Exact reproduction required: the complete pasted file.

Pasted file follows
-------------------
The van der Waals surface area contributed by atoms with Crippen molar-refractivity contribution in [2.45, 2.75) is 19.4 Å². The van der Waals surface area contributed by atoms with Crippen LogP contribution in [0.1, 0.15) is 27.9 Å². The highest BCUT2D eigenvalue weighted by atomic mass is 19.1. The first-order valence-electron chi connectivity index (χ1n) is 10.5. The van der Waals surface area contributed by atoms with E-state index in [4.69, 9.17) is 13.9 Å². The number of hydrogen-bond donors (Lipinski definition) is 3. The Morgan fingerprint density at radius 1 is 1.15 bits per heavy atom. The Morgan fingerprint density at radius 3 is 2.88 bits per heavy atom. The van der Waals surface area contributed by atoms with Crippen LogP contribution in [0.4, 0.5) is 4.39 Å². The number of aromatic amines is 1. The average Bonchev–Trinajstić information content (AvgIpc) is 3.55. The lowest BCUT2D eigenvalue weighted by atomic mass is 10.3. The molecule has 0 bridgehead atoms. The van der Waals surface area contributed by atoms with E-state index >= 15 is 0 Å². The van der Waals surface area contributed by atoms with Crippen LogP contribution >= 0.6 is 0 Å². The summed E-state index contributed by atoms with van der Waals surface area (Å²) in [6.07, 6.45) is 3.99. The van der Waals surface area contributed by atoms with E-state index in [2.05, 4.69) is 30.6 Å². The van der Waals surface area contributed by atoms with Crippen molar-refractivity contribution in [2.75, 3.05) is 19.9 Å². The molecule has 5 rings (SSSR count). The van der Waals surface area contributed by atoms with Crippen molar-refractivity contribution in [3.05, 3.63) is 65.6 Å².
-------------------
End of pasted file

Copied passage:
The van der Waals surface area contributed by atoms with Crippen molar-refractivity contribution in [2.45, 2.75) is 19.4 Å². The van der Waals surface area contributed by atoms with Crippen LogP contribution in [0.1, 0.15) is 27.9 Å². The highest BCUT2D eigenvalue weighted by atomic mass is 19.1. The first-order valence-electron chi connectivity index (χ1n) is 10.5. The van der Waals surface area contributed by atoms with E-state index in [4.69, 9.17) is 13.9 Å². The number of hydrogen-bond donors (Lipinski definition) is 3. The Morgan fingerprint density at radius 1 is 1.15 bits per heavy atom. The Morgan fingerprint density at radius 3 is 2.88 bits per heavy atom. The van der Waals surface area contributed by atoms with Crippen LogP contribution in [0.4, 0.5) is 4.39 Å². The number of aromatic amines is 1. The average Bonchev–Trinajstić information content (AvgIpc) is 3.55. The lowest BCUT2D eigenvalue weighted by atomic mass is 10.3. The molecule has 0 bridgehead atoms. The van der Waals surface area contributed by atoms with E-state index >= 15 is 0 Å². The van der Waals surface area contributed by atoms with Crippen LogP contribution >= 0.6 is 0 Å². The summed E-state index contributed by atoms with van der Waals surface area (Å²) in [6.07, 6.45) is 3.99. The van der Waals surface area contributed by atoms with E-state index in [2.05, 4.69) is 30.6 Å². The van der Waals surface area contributed by atoms with Crippen molar-refractivity contribution in [2.75, 3.05) is 19.9 Å². The molecule has 5 rings (SSSR count). The van der Waals surface area contributed by atoms with Crippen molar-refractivity contribution in [3.05, 3.63) is 65.6 Å².